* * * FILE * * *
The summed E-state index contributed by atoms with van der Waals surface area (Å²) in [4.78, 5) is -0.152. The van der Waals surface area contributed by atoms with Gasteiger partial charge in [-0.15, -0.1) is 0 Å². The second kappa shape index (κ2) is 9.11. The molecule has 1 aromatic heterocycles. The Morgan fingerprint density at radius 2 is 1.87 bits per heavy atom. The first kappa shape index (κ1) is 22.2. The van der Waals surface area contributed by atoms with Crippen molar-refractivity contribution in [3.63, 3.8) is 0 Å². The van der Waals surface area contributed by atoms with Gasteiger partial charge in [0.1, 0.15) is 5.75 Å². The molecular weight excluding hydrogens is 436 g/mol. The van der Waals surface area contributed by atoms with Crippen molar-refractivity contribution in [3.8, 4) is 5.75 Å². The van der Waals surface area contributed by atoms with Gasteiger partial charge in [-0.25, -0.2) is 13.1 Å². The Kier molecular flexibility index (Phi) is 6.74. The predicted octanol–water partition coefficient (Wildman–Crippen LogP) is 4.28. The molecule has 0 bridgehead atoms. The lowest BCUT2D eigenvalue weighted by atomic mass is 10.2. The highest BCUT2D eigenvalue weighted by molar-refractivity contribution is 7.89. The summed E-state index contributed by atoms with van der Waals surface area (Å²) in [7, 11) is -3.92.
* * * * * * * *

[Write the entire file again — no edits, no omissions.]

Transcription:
The summed E-state index contributed by atoms with van der Waals surface area (Å²) in [4.78, 5) is -0.152. The van der Waals surface area contributed by atoms with Gasteiger partial charge in [-0.15, -0.1) is 0 Å². The second kappa shape index (κ2) is 9.11. The molecule has 1 aromatic heterocycles. The Morgan fingerprint density at radius 2 is 1.87 bits per heavy atom. The first kappa shape index (κ1) is 22.2. The van der Waals surface area contributed by atoms with Crippen molar-refractivity contribution in [3.63, 3.8) is 0 Å². The van der Waals surface area contributed by atoms with Gasteiger partial charge in [0.1, 0.15) is 5.75 Å². The molecular weight excluding hydrogens is 436 g/mol. The van der Waals surface area contributed by atoms with Crippen molar-refractivity contribution in [3.8, 4) is 5.75 Å². The van der Waals surface area contributed by atoms with Gasteiger partial charge in [-0.25, -0.2) is 13.1 Å². The Kier molecular flexibility index (Phi) is 6.74. The predicted octanol–water partition coefficient (Wildman–Crippen LogP) is 4.28. The molecule has 0 bridgehead atoms. The lowest BCUT2D eigenvalue weighted by atomic mass is 10.2. The highest BCUT2D eigenvalue weighted by molar-refractivity contribution is 7.89. The summed E-state index contributed by atoms with van der Waals surface area (Å²) in [7, 11) is -3.92.